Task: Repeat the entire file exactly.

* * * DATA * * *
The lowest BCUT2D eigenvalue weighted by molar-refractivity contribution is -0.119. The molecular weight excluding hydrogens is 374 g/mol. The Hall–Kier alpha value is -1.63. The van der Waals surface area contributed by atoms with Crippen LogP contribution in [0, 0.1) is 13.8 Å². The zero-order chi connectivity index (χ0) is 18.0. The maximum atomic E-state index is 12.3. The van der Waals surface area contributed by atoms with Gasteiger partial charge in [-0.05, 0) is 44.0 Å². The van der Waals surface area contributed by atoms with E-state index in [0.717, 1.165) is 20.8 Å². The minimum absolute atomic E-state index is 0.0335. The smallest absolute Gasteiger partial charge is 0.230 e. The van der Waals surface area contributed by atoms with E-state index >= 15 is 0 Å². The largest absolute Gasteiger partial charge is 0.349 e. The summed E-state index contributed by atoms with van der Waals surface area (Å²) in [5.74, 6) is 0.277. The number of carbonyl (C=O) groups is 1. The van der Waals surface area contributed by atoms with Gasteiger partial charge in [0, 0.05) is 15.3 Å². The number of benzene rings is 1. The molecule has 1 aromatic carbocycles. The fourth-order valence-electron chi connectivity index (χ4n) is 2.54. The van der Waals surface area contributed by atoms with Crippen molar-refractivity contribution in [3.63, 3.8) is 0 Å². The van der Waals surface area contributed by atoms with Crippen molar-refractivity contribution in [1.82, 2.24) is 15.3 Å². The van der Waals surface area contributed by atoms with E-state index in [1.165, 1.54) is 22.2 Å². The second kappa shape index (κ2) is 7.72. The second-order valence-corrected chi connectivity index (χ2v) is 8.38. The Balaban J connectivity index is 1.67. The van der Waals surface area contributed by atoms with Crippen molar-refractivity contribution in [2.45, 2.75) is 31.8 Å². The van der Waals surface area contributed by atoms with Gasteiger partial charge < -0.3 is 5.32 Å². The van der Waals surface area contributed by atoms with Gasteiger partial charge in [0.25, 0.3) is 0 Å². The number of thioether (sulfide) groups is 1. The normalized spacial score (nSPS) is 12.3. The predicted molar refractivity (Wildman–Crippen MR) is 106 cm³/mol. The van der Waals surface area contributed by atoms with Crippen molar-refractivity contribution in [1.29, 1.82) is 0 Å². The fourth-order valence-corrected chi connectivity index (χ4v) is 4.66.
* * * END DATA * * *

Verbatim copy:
The lowest BCUT2D eigenvalue weighted by molar-refractivity contribution is -0.119. The molecular weight excluding hydrogens is 374 g/mol. The Hall–Kier alpha value is -1.63. The van der Waals surface area contributed by atoms with Crippen LogP contribution in [0, 0.1) is 13.8 Å². The zero-order chi connectivity index (χ0) is 18.0. The maximum atomic E-state index is 12.3. The van der Waals surface area contributed by atoms with Gasteiger partial charge in [-0.05, 0) is 44.0 Å². The van der Waals surface area contributed by atoms with E-state index in [0.717, 1.165) is 20.8 Å². The minimum absolute atomic E-state index is 0.0335. The smallest absolute Gasteiger partial charge is 0.230 e. The van der Waals surface area contributed by atoms with E-state index >= 15 is 0 Å². The largest absolute Gasteiger partial charge is 0.349 e. The summed E-state index contributed by atoms with van der Waals surface area (Å²) in [5.74, 6) is 0.277. The number of carbonyl (C=O) groups is 1. The van der Waals surface area contributed by atoms with Gasteiger partial charge in [0, 0.05) is 15.3 Å². The number of benzene rings is 1. The molecule has 1 aromatic carbocycles. The fourth-order valence-electron chi connectivity index (χ4n) is 2.54. The van der Waals surface area contributed by atoms with Crippen molar-refractivity contribution in [3.63, 3.8) is 0 Å². The van der Waals surface area contributed by atoms with Crippen molar-refractivity contribution in [1.82, 2.24) is 15.3 Å². The van der Waals surface area contributed by atoms with E-state index in [1.165, 1.54) is 22.2 Å². The second kappa shape index (κ2) is 7.72. The second-order valence-corrected chi connectivity index (χ2v) is 8.38. The Balaban J connectivity index is 1.67. The van der Waals surface area contributed by atoms with Crippen molar-refractivity contribution in [2.45, 2.75) is 31.8 Å². The van der Waals surface area contributed by atoms with Gasteiger partial charge < -0.3 is 5.32 Å². The van der Waals surface area contributed by atoms with Gasteiger partial charge in [0.25, 0.3) is 0 Å². The number of thioether (sulfide) groups is 1. The normalized spacial score (nSPS) is 12.3. The predicted molar refractivity (Wildman–Crippen MR) is 106 cm³/mol. The van der Waals surface area contributed by atoms with Crippen molar-refractivity contribution in [1.29, 1.82) is 0 Å². The fourth-order valence-corrected chi connectivity index (χ4v) is 4.66.